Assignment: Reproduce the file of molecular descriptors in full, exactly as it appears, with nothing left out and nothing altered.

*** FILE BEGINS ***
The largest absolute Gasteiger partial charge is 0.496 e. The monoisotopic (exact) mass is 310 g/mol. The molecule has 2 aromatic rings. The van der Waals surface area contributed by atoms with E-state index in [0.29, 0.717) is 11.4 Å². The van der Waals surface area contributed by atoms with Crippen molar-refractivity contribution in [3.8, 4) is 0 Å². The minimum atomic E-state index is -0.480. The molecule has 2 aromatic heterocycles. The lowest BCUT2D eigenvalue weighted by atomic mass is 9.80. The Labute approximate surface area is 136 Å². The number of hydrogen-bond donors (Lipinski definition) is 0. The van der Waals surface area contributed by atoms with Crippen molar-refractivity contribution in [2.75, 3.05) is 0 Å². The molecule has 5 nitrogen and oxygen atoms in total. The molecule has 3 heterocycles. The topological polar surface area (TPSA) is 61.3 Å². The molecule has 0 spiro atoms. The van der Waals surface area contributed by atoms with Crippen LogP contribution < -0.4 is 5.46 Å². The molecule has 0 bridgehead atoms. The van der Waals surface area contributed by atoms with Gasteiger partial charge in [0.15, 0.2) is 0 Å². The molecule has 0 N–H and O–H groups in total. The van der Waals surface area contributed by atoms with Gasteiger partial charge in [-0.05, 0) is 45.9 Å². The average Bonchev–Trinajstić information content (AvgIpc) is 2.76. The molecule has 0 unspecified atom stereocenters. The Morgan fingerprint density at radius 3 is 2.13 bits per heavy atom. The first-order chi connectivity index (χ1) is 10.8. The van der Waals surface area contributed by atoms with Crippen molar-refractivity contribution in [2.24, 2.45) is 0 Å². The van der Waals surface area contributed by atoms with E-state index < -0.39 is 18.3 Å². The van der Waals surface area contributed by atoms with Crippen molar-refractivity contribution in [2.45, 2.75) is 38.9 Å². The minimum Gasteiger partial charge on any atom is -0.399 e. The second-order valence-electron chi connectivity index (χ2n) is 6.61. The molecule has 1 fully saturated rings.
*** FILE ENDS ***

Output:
The largest absolute Gasteiger partial charge is 0.496 e. The monoisotopic (exact) mass is 310 g/mol. The molecule has 2 aromatic rings. The van der Waals surface area contributed by atoms with E-state index in [0.29, 0.717) is 11.4 Å². The van der Waals surface area contributed by atoms with Crippen molar-refractivity contribution in [3.8, 4) is 0 Å². The minimum atomic E-state index is -0.480. The molecule has 2 aromatic heterocycles. The lowest BCUT2D eigenvalue weighted by atomic mass is 9.80. The Labute approximate surface area is 136 Å². The number of hydrogen-bond donors (Lipinski definition) is 0. The van der Waals surface area contributed by atoms with Crippen molar-refractivity contribution in [2.75, 3.05) is 0 Å². The molecule has 5 nitrogen and oxygen atoms in total. The molecule has 3 heterocycles. The topological polar surface area (TPSA) is 61.3 Å². The molecule has 0 spiro atoms. The van der Waals surface area contributed by atoms with Crippen LogP contribution < -0.4 is 5.46 Å². The molecule has 0 bridgehead atoms. The van der Waals surface area contributed by atoms with Gasteiger partial charge in [0.15, 0.2) is 0 Å². The molecule has 0 N–H and O–H groups in total. The van der Waals surface area contributed by atoms with Gasteiger partial charge in [-0.05, 0) is 45.9 Å². The average Bonchev–Trinajstić information content (AvgIpc) is 2.76. The molecule has 0 unspecified atom stereocenters. The Morgan fingerprint density at radius 3 is 2.13 bits per heavy atom. The first-order chi connectivity index (χ1) is 10.8. The van der Waals surface area contributed by atoms with Crippen molar-refractivity contribution in [2.24, 2.45) is 0 Å². The van der Waals surface area contributed by atoms with E-state index < -0.39 is 18.3 Å². The van der Waals surface area contributed by atoms with Crippen molar-refractivity contribution in [2.45, 2.75) is 38.9 Å². The minimum Gasteiger partial charge on any atom is -0.399 e. The second-order valence-electron chi connectivity index (χ2n) is 6.61. The molecule has 1 fully saturated rings.